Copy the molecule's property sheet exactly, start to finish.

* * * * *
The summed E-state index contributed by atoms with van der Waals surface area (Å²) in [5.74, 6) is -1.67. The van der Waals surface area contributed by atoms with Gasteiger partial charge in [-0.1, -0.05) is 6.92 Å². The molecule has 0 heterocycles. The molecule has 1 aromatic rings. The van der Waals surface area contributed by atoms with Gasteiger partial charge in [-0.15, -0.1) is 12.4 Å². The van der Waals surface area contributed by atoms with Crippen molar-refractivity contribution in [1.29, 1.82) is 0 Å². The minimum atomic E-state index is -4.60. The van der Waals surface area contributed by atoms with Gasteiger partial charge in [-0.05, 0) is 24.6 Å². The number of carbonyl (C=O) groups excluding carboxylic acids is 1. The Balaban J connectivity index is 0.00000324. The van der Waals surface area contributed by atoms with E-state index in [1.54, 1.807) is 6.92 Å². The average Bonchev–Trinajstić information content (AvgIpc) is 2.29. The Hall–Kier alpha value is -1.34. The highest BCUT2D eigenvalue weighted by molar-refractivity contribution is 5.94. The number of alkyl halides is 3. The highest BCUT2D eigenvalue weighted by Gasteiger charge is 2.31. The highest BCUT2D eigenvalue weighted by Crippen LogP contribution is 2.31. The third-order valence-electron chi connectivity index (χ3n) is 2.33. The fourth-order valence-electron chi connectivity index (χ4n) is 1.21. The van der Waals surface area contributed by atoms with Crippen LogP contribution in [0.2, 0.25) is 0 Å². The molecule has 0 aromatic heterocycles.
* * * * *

The summed E-state index contributed by atoms with van der Waals surface area (Å²) in [5.74, 6) is -1.67. The van der Waals surface area contributed by atoms with Gasteiger partial charge in [-0.1, -0.05) is 6.92 Å². The molecule has 0 heterocycles. The molecule has 1 aromatic rings. The van der Waals surface area contributed by atoms with Gasteiger partial charge in [-0.15, -0.1) is 12.4 Å². The van der Waals surface area contributed by atoms with Crippen molar-refractivity contribution in [1.29, 1.82) is 0 Å². The minimum atomic E-state index is -4.60. The van der Waals surface area contributed by atoms with Gasteiger partial charge in [-0.05, 0) is 24.6 Å². The number of carbonyl (C=O) groups excluding carboxylic acids is 1. The Balaban J connectivity index is 0.00000324. The van der Waals surface area contributed by atoms with E-state index in [1.54, 1.807) is 6.92 Å². The average Bonchev–Trinajstić information content (AvgIpc) is 2.29. The Hall–Kier alpha value is -1.34. The highest BCUT2D eigenvalue weighted by molar-refractivity contribution is 5.94. The number of alkyl halides is 3. The highest BCUT2D eigenvalue weighted by Gasteiger charge is 2.31. The highest BCUT2D eigenvalue weighted by Crippen LogP contribution is 2.31. The third-order valence-electron chi connectivity index (χ3n) is 2.33. The fourth-order valence-electron chi connectivity index (χ4n) is 1.21. The van der Waals surface area contributed by atoms with Crippen LogP contribution in [0.2, 0.25) is 0 Å². The molecule has 0 aromatic heterocycles.